Business & GA

Business Aviation Confronts Slowdown

By Bill Carey | January 1, 2009
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The outlook for business aviation today might look different in the cold light of a new morning.

Three months ago, despite the drumbeat of bad economic news that preceded it, there was still cause for hope, if not optimism, as some 30,000 registrants gathered for the 61st National Business Aviation Association (NBAA) convention in Orlando, Fla. Mindful of the bear market on Wall Street, NBAA, one of the industry’s glitzier events, was noticeably subdued but not restrained from celebrating new aircraft starts (the Gulfstream G250), new product launches and major contract awards.

Corporate jets are a byproduct of corporate profitability and therefore are symbolic of a nation’s economic vigor. At the time of the convention, the United States economy was losing lift and nearing a stall situation. But on Oct. 1, days before the Orlando gathering, the U.S. Congress approved an extraordinary $700 billion bail-out of financial markets that seemed to offer hope of recovery.

Honeywell delivered its authoritative Business Aviation Outlook on Oct. 4 to kick off NBAA. Its survey of 1,866 corporate flight departments worldwide suggests a strong long-term market of up to 17,000 new business jet deliveries worth $300 billion through 2018.

"Purchase expectations [remain] steady with the record levels we announced last year," said Rob Wilson, president of Honeywell Business and General Aviation. "Conditions for long-term growth continue to look positive, even in spite of more recent financial turmoil." Still, the inventory of used jets for sale, a counterweight to new sales, was expected to climb with the addition of light and Very Light Jets (VLJ).

While the North American market represents the largest growth in absolute numbers of business aircraft, the industry is increasingly globally diversified, Wilson said. "Historically business aviation was North America," he said. "More and more it is becoming a global industry.... In fact, when we look back to the year 2000, we’ve now doubled the fleet of business jets outside the U.S."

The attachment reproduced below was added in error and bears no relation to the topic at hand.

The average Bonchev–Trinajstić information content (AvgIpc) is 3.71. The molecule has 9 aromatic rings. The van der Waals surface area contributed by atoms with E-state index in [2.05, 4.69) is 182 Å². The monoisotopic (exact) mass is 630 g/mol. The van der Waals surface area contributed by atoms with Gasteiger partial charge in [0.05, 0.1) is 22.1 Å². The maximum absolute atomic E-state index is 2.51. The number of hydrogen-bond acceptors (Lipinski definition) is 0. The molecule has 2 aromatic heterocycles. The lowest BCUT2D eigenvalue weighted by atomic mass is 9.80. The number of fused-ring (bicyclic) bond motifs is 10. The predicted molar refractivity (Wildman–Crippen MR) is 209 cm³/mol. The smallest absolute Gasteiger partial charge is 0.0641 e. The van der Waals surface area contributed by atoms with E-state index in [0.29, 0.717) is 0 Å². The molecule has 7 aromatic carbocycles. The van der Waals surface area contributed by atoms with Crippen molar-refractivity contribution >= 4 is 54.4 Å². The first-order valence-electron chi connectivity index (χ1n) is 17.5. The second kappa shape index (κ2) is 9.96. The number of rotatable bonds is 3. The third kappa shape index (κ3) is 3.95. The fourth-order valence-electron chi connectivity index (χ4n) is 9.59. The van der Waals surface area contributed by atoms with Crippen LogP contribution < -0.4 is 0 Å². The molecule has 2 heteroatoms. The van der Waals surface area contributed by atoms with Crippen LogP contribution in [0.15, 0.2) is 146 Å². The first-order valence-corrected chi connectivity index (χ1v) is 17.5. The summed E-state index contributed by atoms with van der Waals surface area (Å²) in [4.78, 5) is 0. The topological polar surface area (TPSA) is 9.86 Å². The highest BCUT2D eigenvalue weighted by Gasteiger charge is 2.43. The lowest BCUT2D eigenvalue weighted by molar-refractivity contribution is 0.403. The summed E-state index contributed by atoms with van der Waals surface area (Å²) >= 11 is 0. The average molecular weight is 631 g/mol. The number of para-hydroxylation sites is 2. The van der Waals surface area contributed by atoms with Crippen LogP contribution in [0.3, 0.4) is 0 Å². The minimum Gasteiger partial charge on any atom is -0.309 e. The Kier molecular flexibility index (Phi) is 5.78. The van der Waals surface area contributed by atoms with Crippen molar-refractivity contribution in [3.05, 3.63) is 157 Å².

Three-Year Backlog

Honeywell estimates an industry backlog of 2.5 to three years, with 5,000 aircraft on firm order. In unit terms, this is twice the level that existed before the 9/11 terrorist attacks and "should help buffer the industry from any pronounced cyclical adjustments as we move through a period of financial uncertainty," Wilson said.

The survey was conducted last summer, Wilson noted, but took into account the slowing U.S. economy and high fuel prices. Nevertheless, he was asked if the forecast might be overly optimistic given the current state of the economy.

"We did have that debate, but we felt very strong in the process," he said. "We also felt very strongly that the events in the U.S. are having some global impact although at this point [it is] somewhat limited. If in fact it becomes a global economic slowdown, then we’re back looking at a different forecast in a different time frame anyway."

The Bombardier Aerospace business aircraft market forecast for 2008-2017 predicts that economic growth will support business jet deliveries in the next decade above the peak of 863 units reached in 2007. Over that period, Bombardier forecasts demand of 13,200 aircraft, worth $300 billion, in the light jet to converted airliner segments.

"The weakening of the U.S. economy and, to a certain extent, of the global economy is expected to cause a significant reduction in the demand for business jets as the number of orders will reach a low point of 960 in 2009," Bombardier said. "This low point will still be stronger than every year prior to 2005."

Forecast International projects 15,936 business jets will be produced through 2017, worth $223 billion. The forecasted unit production is more than double the number of business jets produced in the preceding decade. "Non-U.S. customers now account for more than half of business jet sales, and this diversity of geographic demand will help shield the business jet industry from much of the effects of a slowing U.S. market," says the firm.

But these and other forecasts could not foretell that the financial bail-out in the United States, at least initially, would fail to defibrillate the economy and that other global economies would follow in domino fashion. In mid-November, the 15-nation euro zone was described as being in recession, followed by Japan, the world’s second largest economy. Both satisfied the definition with two consecutive quarters of negative growth.

For business aviation in the United States, it didn’t help that executives of the Big Three automakers, seeking a financial bail-out of their own from Congress, flew to Washington, D.C., "in private luxurious jets," according to ABC News.

Offering a somber assessment of the business jet market is Brian Foley, president of a Sparta, N.J., consulting practice by the same name. Formerly marketing director with Dassault Falcon Jet, Foley issued a press release in September saying the next business aviation downturn would be steeper than predicted and the recovery longer. "A lot of those other forecasts done by OEMs might be a little biased toward the high end just to please shareholders and leaders and what have you," he said in a telephone interview.